Service technicians who work on your medium- and heavy-duty vehicles will need some additional training as you add '07 trucks to your fleet. "Training will be key to getting a 2007 truck back on the road," says Steve Ashburn, 2007 service readiness manager, Caterpillar.
In the case of Caterpillar engines, there are new systems that need to be learned. "They will need to know and understand the three new systems that Caterpillar has added to meet the 2007 emissions: Clean Gas Inductions (CGI), Caterpillar Regenerations System (CRS) and the diesel particulate filter (DPF)," says Ashburn. "We are providing various training opportunities for technicians to learn about these new systems, including video (Tech Tips), WebEx (on-demand training via the web) and hands-on, both in Peoria and in the field during the first quarter 2007."
Mack recently unveiled its MP family of engines, which will serve as its platform to meet emissions regulations into the future. "Service technicians are already familiar with two of the key technologies featured in these engines: exhaust gas recirculation (EGR) — a version of which is used in our '04-certified ASET engines — and the V-MAC IV electronics system," says David McKenna, Mack powertrain products marketing manager. "The only additional technology for 2007 is a DPF."
Similarly, Cummins will be adding a DPF with its existing engine line. "Cummins 2007 engines will meet the stringent U.S. EPA 2007 standards for on-highway trucks by integrating the Cummins Particulate Filter with its current cooled EGR engine technology," says Cyndi Nigh, Cummins. "Using a stable engine architecture assures customers that the Cummins engine they purchase in 2007 will basically be the same engine they are operating today — and gives them confidence in the performance, reliability and durability of their 2007 Cummins engine."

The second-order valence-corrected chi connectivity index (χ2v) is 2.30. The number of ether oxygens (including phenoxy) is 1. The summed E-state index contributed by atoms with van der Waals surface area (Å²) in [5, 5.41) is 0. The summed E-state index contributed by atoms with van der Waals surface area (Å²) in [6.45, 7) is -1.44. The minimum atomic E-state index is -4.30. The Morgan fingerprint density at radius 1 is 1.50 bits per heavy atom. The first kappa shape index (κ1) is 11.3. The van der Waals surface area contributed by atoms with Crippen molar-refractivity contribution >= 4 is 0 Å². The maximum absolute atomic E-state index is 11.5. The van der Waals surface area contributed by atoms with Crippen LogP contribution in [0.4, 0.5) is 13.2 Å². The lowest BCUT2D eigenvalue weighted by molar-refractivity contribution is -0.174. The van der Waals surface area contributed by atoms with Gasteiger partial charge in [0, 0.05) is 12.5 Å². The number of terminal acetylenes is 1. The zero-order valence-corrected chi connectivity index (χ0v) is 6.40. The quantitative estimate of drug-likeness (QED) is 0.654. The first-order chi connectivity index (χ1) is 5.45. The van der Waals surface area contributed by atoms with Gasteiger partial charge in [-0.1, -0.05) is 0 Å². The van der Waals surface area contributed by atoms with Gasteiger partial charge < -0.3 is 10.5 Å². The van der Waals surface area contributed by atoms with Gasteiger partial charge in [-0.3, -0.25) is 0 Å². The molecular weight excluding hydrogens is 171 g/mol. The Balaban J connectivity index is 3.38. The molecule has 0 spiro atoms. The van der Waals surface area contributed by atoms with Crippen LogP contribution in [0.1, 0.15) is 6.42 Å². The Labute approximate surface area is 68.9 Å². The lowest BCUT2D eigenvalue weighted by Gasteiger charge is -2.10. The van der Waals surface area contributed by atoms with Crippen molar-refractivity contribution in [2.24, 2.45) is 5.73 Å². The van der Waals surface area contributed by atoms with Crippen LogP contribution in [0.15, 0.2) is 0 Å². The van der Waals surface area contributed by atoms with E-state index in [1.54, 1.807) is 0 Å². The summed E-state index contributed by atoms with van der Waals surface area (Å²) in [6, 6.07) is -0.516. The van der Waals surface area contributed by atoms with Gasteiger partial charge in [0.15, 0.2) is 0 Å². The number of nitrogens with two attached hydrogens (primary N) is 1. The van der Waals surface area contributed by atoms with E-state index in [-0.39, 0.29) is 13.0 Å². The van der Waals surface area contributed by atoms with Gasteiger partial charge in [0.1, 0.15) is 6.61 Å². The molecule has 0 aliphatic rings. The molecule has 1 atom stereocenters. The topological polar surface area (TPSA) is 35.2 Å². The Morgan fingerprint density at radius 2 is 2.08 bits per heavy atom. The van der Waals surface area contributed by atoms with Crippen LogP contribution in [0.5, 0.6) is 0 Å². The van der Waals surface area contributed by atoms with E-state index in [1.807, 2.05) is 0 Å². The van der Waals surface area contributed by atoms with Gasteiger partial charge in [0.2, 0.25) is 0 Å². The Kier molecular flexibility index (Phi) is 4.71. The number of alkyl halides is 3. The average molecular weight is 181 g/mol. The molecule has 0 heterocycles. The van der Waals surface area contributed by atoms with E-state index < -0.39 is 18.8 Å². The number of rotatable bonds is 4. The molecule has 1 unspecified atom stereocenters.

Larry Dutko, general manager of the EPA '07 project, Freightliner, says the DPF and the engine really work together as a system. "The engine plays a big part in how the filter works. In fact, the filter is now almost part of the engine because the two have to work together. It is more engine-related than the particulate filter, which surprises a lot of people because there is a big awareness of the particulate filter," he notes. "So on the engine side, Detroit Diesel technicians are going through all of the schooling they need right now and introduction to the engine changes."
After-treatment fears unfounded
Early rumors of maintenance-intensive particulate filters — which replace the muffler — have proven unfounded. These particulate filters actually promise long service intervals and rather short downtime for cleaning.
"We are predicting a minimum of 150,000 miles or 4,500 engine hours for the first ash cleaning," says McKenna. "The interval should be greater for the second cleaning."
These devices will require very little attention from the operator or the technician. "The DPF is a self-managing device that collects or traps soot particles and has the ability to passively using existing hot exhaust gas during normal duty cycles, and to actively regenerate (self clean) upon ECU demand," says McKenna. "The only manual intervention will be to clean out the collected residual ash."
It is impossible to predict exactly when the DPF will need to be cleaned. "Cleaning intervals will depend on a number of factors, including duty cycle, oil consumption and type of oil used. The exact interval will vary by application," Nigh explains. "We expect the interval for a typical vocational application to be approximately 200,000 miles or 6,500 hours."
"This is not going to be a high-maintenance item at all," says Dutko. "The particulate filter has no moving parts. That's what is nice about it. It sits there. You add heat to it. It oxidizes the soot and it collects the ash."